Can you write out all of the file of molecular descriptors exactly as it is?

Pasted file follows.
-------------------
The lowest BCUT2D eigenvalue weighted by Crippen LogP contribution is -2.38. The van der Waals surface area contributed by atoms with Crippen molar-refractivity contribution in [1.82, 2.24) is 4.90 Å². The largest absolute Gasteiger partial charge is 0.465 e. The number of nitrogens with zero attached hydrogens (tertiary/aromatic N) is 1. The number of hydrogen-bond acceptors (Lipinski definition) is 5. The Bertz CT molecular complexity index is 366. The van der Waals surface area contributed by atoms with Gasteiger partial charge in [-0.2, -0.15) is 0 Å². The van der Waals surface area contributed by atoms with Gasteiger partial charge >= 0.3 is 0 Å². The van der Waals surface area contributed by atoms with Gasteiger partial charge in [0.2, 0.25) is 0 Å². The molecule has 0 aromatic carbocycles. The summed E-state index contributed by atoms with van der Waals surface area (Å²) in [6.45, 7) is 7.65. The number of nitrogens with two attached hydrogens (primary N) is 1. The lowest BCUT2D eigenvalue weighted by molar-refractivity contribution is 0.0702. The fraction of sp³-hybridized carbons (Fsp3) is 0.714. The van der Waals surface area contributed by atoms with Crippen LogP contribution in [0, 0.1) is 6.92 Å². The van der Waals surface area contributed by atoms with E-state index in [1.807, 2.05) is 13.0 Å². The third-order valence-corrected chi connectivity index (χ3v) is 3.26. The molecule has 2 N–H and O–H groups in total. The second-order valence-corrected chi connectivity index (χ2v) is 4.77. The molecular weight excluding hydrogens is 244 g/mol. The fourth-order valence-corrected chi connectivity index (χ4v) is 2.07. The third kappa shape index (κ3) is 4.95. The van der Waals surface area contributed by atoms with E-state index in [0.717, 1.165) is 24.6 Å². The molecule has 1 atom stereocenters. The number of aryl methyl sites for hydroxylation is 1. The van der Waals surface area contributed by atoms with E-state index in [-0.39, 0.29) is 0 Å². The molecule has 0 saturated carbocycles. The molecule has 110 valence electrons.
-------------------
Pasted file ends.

The lowest BCUT2D eigenvalue weighted by Crippen LogP contribution is -2.38. The van der Waals surface area contributed by atoms with Crippen molar-refractivity contribution in [1.82, 2.24) is 4.90 Å². The largest absolute Gasteiger partial charge is 0.465 e. The number of nitrogens with zero attached hydrogens (tertiary/aromatic N) is 1. The number of hydrogen-bond acceptors (Lipinski definition) is 5. The Bertz CT molecular complexity index is 366. The van der Waals surface area contributed by atoms with Gasteiger partial charge in [-0.2, -0.15) is 0 Å². The van der Waals surface area contributed by atoms with Gasteiger partial charge >= 0.3 is 0 Å². The van der Waals surface area contributed by atoms with Gasteiger partial charge in [0.2, 0.25) is 0 Å². The molecule has 0 aromatic carbocycles. The summed E-state index contributed by atoms with van der Waals surface area (Å²) in [6.45, 7) is 7.65. The number of nitrogens with two attached hydrogens (primary N) is 1. The lowest BCUT2D eigenvalue weighted by molar-refractivity contribution is 0.0702. The fraction of sp³-hybridized carbons (Fsp3) is 0.714. The van der Waals surface area contributed by atoms with Crippen LogP contribution in [0, 0.1) is 6.92 Å². The van der Waals surface area contributed by atoms with E-state index in [1.807, 2.05) is 13.0 Å². The third-order valence-corrected chi connectivity index (χ3v) is 3.26. The molecule has 2 N–H and O–H groups in total. The second-order valence-corrected chi connectivity index (χ2v) is 4.77. The molecular weight excluding hydrogens is 244 g/mol. The fourth-order valence-corrected chi connectivity index (χ4v) is 2.07. The third kappa shape index (κ3) is 4.95. The van der Waals surface area contributed by atoms with E-state index in [0.717, 1.165) is 24.6 Å². The molecule has 1 atom stereocenters. The number of aryl methyl sites for hydroxylation is 1. The van der Waals surface area contributed by atoms with E-state index in [-0.39, 0.29) is 0 Å². The molecule has 0 saturated carbocycles. The molecule has 110 valence electrons.